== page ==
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The 2019 competition has closed

Now the competition has closed I can tell you we received 389 poems from 202 poets -a record number of entries.

After Diane Brown agreed to judge our competition she heard she had been awarded a residency at the Michael King Writers studio in Auckland. She won’t be back in Dunedin until midway through March so I’ll hold the poems until then.

Thank you to all the poets who entered and thank you for your patience now.

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Summer 2018

IMG_0506.JPGOur summer card has been out a month now so a very belated welcome to it. If anyone in NZ would like copies of the summer card please let me know, I’ve got plenty to spare.

The featured December poets come from the USA and NZ – Faith Shearin, Robert K Johnson, Rosalind Horsman, Joyce Sutphen, Carolyn McCurdie, Marjorie Saiser, Greg O’Connell, Michael Estabrook, Helen Yong, Sidney Hall Jr, and Ruth Dallas.

I loved putting this card together. I hope you enjoy the selection. Send me feedback any time – it lets me know I’m on track!

Cheers -Ruth

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Our 2019 Poetry Competition

The PitWR trustees would like to thank  Otago University Press and Otago University Bookshop for their long-term support of our annual poetry competition. We welcome Karen McDonnell to our sponsorship team.  Karen owns The Wardrobe in South Dunedin Earlier in the year Karen opened The Wardrobe  for two evenings with 20% of the nights’ takings going to Poems in the Waiting Room. Please support our sponsors.

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Take a seat and read all the entry conditions below. Apologies for such a long scroll but hopefully the information will answer any questions you may have.

Conditions of Entry:

Information on how to enter and prizes form part of these Conditions of Entry. By entering the “Poems in the Waiting Room 2019 Poetry Competition” (“the Competition”), entrants agree to be bound by these Conditions of Entry.

  • The Competition is open to New Zealand residents only.
  • The Competition commences on November 1 2018 and closes at 5pm on 28 February 2019.
  • The maximum length for each poem submitted is 25 lines (excluding title).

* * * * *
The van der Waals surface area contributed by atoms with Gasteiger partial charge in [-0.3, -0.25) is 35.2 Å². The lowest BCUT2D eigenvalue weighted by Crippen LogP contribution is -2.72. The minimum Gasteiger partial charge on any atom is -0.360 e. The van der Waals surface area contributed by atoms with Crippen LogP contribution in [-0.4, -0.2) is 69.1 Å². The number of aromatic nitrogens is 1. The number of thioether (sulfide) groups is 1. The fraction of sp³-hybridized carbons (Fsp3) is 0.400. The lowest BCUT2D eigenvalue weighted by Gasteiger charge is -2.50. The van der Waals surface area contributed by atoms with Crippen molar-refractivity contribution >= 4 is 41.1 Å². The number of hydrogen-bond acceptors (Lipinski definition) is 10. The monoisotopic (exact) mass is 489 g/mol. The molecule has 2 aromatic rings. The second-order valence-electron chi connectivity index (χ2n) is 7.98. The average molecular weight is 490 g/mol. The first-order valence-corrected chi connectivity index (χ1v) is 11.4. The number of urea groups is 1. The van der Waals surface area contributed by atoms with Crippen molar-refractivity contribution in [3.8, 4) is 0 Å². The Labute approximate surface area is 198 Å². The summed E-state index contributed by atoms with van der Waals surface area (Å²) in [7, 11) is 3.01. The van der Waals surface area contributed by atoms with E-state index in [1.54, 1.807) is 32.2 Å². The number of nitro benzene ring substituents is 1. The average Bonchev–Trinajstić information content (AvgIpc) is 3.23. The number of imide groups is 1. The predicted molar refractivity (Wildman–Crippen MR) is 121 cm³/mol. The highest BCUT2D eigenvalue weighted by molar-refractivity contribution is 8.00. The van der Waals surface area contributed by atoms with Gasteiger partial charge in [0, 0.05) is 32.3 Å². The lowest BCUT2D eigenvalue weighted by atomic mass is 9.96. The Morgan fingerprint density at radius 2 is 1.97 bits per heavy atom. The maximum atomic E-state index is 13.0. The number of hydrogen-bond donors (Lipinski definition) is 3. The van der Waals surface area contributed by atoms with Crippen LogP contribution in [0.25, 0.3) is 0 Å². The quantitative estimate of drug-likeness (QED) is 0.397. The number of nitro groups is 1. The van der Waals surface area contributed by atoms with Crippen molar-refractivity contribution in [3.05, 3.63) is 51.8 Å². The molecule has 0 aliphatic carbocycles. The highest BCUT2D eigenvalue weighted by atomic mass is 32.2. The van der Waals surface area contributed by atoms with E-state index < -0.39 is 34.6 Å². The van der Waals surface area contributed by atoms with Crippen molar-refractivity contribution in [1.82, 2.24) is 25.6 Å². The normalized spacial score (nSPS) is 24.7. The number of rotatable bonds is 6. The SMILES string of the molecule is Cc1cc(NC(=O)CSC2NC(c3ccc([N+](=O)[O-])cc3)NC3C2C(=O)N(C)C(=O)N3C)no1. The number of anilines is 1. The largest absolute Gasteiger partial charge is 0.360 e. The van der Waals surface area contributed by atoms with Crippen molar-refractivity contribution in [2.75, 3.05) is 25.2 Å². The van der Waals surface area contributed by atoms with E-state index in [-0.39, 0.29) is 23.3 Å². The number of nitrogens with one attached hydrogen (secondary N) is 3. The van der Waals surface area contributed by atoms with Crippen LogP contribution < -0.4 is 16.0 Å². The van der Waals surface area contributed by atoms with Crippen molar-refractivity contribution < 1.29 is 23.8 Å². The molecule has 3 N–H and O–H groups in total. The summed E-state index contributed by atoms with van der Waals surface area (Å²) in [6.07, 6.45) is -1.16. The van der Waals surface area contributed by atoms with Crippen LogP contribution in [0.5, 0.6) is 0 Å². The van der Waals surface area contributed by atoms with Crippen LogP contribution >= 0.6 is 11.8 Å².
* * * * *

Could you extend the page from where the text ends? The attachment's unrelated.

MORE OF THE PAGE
• Each entry must be the original work of the person submitting it, and may not have been previously published, broadcast, awarded any prize or payment or submitted elsewhere until after the announcement of the results of the Competition.
  • Poems may be on any subject or theme. The poems must be easily accessible, and not make great demands. Poems with political, religious, medical or morbid overtones will not be successful.
  •  Poems may be either neatly hand-written or typed on A4 paper.
  •  All entries will be judged anonymously. The entrant’s name must not appear on the poem itself.
  • Each entry must be accompanied by – a sheet of paper detailing the title/s of the poem/s, the entrant’s name, address, contact number and email address.
  • The entry fee is $5.00 for each poem. Payment may be made to any branch of the BNZ to the credit of Poems in the Waiting Room (NZ) a/c no. 02-0912-0102691-00, giving your name as the payer reference; or by cheque made out to ‘Poems in the Waiting Room NZ’, or in cash. Entry fees will be used to assist with ongoing funding so we can maintain our distribution area.
  • To enter the Competition, entrants should send one copy of each poem to Poems in the Waiting Room (NZ), 19 Hunt Street, Andersons Bay, Dunedin 9013.
  •  All entries must be received no later than 5pm on 28 February 2019 otherwise the entry will not be accepted. PitWR (NZ) takes no responsibility for lost, damaged, misdirected, late, illegible or incomplete entries. Entries submitted electronically will not be accepted.
  • Under no circumstances can alterations be made to poems once entered.
  • The judge’s decision will be final and no correspondence will be entered into.
  • Entrants must ensure that they keep a copy of their poem as poems cannot be returned and for administrative reasons entries cannot be acknowledged.
  • The copyright of each poem remains with the author.
  • The prize winners will be announced in April 2019 on PitWR (NZ)’s blog (waitingroompoems.wordpress.com) . Unsuccessful entrants will not be contacted.
  • By accepting a prize, winners consent to PitWR (NZ) using his/her details and photographs for promotional and media publicity purposes.
  • Winning poems may not appear in any other publication or website until after their publication in the PitWR(NZ) winter edition.
  • All entries received will be considered for publication in PitWR (NZ)’s English and Braille seasonal editions.
  • PitWR (NZ) reserves the right to cancel or amend the Competition or these Conditions of Entry at any time without prior notice. Any changes will be posted on PitWR (NZ)’s blog (waitingroompoems.wordpress.com). In the event of the Competition being cancelled all entry fees will be refunded.

 

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Only three days left of A Palette of Poetry

We close on Sunday afternoon, October 28th,  so if you fancy looking at some great artwork and reading some terrific poems get yourself down to Resene Colorshop in Crawford St, Dunedin. All the artworks are for sale. Red Dots mean sold.

Capture 2Anne Bannock’s Today I bought ………

IMG_0435Andy McCready’s Holy Scrap

Janie Porter’s The Sounds of the Sea and Abstract Points on Lines

IMG_0489.JPGKaren McDonnell’s response to the Jenny Joseph poem, Warning

IMG_0362Pauline Bellamy’s “The Second-hand Tent.”

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And the exhibition continues…..

If you live in Dunedin, pop along to the Resene Colorshop in Crawford St. Our annual fundraising exhibition is on until Sunday October 28. All artworks are for sale.

Four very different responses to the Jenny Joseph poem, Warning.

Artists from top to bottom; Anne Bannock, Sheryl McCammon, Celia Duff and Sarah Flourish